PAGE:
We switched from pain doctors to a neurologist and a psychologist. Father Time was closing in on dad as I was doing my damndest to keep him comfortable as possible. One thing for certain. He would never be put in a home. I would never permit that, even though some recommended it. I seethed at the suggestion. I contacted a nearby adult day care that specialized in Alzheimer’s. They would pick clients up five days a week. Five hours a day they would engage them, provide social interaction with others, feed them a hot lunch, all paid for by the VA. Unfortunately, COVID 19 reared its ugly head and services were suspended.
The good news, I was newly married. After a momentous 2-week honeymoon, a road trip from Las Vegas to Charleston. My bride Doti (Dorothy) and I were back to take care of dad as a tag team. Doti is Filipina. They are natural born caregivers and extraordinary spouses.
When dad met Doti for the first time I said “Dad this is your daughter in law Doti”
Doti then asked Dad, “Can I hug you?”
“Sure” Dad replied.
Doti took to my dad like he was her own father and I am so grateful for that. Doti was honored to love on him, the father of her husband. I am grateful for the short time they had together.
On March 26 in the early morning hours I was awakened to faint screams of “Help me help me!” I darted out of bed and found dad in the corner of the kitchen entangled in the rollator like a human pretzel. I began to untie his limbs and rescue him. He was dazed, looking at me, but right through me. The doctor ran some tests and concluded he had a mini stroke. They suggested palliative care.
“What’s that?” I asked
“It’s one step before hospice.” The nurse said.
They sent medical evaluators over the next morning on the 27th. Lots of questions and tons of paperwork later I was relieved that dad was finally getting the proper care he needed and deserved. I was so happy with the team that would take care of my dad that I was blissfully ignorant he was on his last days. Its palliative care, not hospice, dad still has some time. At least I thought.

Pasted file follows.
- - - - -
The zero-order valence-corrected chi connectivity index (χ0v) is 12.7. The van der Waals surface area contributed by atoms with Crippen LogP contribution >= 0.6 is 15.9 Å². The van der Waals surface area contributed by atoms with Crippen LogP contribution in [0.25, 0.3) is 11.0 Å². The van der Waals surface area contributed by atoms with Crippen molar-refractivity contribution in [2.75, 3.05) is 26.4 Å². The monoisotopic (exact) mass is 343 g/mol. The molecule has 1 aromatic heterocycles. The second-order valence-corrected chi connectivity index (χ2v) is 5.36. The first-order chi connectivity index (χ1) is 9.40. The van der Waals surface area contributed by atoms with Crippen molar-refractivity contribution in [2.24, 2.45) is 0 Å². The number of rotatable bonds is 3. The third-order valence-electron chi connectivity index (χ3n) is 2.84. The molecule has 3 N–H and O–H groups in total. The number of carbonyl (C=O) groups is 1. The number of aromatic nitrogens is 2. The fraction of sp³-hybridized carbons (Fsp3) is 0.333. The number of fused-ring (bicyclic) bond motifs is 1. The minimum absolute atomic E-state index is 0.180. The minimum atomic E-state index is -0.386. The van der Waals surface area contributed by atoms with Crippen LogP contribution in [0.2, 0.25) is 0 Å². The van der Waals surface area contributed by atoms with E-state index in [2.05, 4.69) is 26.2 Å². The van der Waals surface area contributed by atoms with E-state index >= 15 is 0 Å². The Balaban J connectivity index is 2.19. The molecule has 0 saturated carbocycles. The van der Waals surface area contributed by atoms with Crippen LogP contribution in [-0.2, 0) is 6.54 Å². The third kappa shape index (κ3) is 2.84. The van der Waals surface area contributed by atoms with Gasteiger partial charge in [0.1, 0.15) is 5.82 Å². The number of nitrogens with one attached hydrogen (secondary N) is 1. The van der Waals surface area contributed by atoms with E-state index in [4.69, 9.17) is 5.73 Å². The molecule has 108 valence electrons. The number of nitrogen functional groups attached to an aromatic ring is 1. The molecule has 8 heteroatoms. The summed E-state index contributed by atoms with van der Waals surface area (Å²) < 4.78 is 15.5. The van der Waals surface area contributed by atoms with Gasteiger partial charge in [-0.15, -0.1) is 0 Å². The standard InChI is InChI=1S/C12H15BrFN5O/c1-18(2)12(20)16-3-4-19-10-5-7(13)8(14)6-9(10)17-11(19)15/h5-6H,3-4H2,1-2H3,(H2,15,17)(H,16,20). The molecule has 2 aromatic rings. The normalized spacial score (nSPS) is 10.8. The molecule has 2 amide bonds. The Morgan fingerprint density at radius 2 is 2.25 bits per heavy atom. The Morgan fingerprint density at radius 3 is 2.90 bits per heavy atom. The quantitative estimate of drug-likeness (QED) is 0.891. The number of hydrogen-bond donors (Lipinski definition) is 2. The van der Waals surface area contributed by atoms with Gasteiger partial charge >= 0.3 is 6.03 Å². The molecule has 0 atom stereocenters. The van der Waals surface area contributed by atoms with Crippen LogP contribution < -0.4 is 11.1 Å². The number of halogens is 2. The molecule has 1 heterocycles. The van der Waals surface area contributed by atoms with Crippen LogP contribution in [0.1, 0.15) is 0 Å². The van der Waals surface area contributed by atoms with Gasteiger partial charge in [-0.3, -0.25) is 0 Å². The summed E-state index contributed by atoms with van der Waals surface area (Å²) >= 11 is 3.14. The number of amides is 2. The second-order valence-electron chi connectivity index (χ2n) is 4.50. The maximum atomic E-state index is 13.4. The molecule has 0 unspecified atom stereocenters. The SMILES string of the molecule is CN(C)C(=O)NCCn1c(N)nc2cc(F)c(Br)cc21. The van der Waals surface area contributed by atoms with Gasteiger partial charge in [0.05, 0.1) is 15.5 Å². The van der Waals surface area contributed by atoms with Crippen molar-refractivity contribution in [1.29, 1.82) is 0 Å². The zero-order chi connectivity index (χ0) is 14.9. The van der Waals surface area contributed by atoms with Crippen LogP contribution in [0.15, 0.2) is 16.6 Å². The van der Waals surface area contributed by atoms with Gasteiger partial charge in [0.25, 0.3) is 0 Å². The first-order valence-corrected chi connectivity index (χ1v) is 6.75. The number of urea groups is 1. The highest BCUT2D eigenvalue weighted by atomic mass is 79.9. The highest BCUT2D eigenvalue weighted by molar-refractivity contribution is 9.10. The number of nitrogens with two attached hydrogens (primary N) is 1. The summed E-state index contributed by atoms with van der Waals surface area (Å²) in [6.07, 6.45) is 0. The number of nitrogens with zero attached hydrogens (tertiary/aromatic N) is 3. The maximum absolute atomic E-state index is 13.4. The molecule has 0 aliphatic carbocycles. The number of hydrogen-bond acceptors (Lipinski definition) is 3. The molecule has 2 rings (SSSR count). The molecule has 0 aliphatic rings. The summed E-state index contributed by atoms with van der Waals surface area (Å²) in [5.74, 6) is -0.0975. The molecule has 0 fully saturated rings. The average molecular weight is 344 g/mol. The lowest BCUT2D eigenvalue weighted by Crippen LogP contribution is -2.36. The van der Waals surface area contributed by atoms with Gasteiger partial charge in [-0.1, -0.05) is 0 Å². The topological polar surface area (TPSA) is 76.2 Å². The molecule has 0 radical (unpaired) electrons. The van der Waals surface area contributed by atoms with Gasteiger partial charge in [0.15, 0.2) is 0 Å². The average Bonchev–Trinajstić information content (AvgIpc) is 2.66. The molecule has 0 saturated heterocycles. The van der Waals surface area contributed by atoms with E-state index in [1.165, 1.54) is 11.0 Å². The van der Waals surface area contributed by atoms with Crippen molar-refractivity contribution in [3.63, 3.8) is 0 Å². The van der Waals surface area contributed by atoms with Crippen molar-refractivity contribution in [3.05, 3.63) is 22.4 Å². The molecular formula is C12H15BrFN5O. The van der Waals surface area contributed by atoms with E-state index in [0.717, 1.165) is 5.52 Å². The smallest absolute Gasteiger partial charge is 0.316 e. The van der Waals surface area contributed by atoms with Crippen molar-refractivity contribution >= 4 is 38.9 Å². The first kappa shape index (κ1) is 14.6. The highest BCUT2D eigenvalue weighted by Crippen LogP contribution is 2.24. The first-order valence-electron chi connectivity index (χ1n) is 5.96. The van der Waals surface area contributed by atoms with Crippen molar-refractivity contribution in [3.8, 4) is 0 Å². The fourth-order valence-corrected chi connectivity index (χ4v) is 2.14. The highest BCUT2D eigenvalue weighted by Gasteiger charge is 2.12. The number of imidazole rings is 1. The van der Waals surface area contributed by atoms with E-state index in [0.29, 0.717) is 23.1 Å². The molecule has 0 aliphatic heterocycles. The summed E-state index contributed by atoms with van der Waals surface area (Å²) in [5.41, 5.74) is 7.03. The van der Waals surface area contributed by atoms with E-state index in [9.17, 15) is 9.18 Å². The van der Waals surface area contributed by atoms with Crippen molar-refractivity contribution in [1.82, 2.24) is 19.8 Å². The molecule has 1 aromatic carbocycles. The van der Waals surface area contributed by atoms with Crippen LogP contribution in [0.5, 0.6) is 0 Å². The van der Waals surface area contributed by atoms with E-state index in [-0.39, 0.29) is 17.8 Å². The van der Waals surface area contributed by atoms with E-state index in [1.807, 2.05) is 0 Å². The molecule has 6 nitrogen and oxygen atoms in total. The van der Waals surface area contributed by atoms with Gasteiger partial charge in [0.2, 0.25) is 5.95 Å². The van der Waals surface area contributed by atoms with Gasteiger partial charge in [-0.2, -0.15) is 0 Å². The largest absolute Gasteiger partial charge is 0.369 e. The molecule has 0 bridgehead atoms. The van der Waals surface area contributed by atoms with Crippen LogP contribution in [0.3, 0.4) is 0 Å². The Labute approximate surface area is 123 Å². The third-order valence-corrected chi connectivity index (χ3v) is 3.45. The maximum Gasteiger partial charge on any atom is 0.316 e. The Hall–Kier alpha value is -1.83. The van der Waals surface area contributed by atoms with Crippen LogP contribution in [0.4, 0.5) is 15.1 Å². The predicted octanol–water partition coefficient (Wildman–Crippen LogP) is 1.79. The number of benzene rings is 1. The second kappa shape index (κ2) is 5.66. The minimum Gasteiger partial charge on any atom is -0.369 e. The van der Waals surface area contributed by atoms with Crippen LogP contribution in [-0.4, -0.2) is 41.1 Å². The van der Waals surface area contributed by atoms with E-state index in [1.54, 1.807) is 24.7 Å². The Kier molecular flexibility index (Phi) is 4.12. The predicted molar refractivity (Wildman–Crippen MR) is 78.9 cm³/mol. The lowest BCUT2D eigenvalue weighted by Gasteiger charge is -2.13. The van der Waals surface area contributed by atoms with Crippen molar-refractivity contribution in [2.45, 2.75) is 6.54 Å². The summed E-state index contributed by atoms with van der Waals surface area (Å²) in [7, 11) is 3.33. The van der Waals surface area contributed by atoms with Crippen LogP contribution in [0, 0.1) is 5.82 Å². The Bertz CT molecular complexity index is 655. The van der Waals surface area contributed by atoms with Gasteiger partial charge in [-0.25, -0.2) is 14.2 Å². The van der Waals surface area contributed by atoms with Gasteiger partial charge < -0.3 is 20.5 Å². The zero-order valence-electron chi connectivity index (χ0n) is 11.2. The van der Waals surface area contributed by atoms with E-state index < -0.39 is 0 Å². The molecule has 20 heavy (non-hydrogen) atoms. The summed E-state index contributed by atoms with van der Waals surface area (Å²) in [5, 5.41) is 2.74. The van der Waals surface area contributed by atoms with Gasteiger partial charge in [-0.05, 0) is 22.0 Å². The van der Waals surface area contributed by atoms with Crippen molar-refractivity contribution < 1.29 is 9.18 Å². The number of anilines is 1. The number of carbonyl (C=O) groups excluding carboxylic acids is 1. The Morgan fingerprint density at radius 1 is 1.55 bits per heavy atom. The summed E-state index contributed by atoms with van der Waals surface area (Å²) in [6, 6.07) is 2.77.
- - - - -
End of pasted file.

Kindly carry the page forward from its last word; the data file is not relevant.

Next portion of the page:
Monday morning of March 30th a medical SWAT Team arrived. A doctor, nurse, caretaker, social worker, Pastor and a hospitable bed arrived. So thrilled my dad was receiving this professional care. A pharmacist delivered a morphine time released pain patch and liquid morphine. They knew, yet I didn’t. Palliative care is just another word for hospice.
That gaze, from when I found him on the kitchen floor, it remained. He speech was slurred. But I knew he would bounce back. He’s my dad, my hero. Our heroes always bounce back. On Wednesday night April 1st. Doti and I were tending to him. He told Doti, “Why don’t you bend over here and give me a kiss” We were shocked into laughter as Doti planted one on his cheek. That smile still beamed, along with his playfulness and wit.
Dad then said, “I’m sorry about all this.”
“About what Dad?”
“You having to take care of me.”
“It’s nothing Dad, it’s my pleasure.”
“I know but I just feel bad about it.”
He then dozed off. Into a deep slumber. On Palm Sunday, April 5th at 7:30 PM EST dad took his last breath. He died surrounded by love and being well taken care of. He was happy I found love and great wife to take care of me and grateful for the care we gave him. Those last words he spoke on Wednesday night were indictive of my hero. He kept his sense of humor and humility intact until the very end. My dad was a saint, that’s why he was called home on Palm Sunday. He was the finest human being. I wish all 7.5 billion plus inhabitants of Earth could have met him. While absurdly impossible, perhaps this story will leave readers with the sense they did meet him. My hero will be honored with inurnment services on the sacred ground of heroes, Arlington National Cemetery.
RIP Dad, September 4, 1927-April 5, 2020. You had a great run. The son of Hungarian immigrants. Served America twice, raised us right, did your best and smiled your way through 92 years, 7 months and a day. Well done good and faithful servant.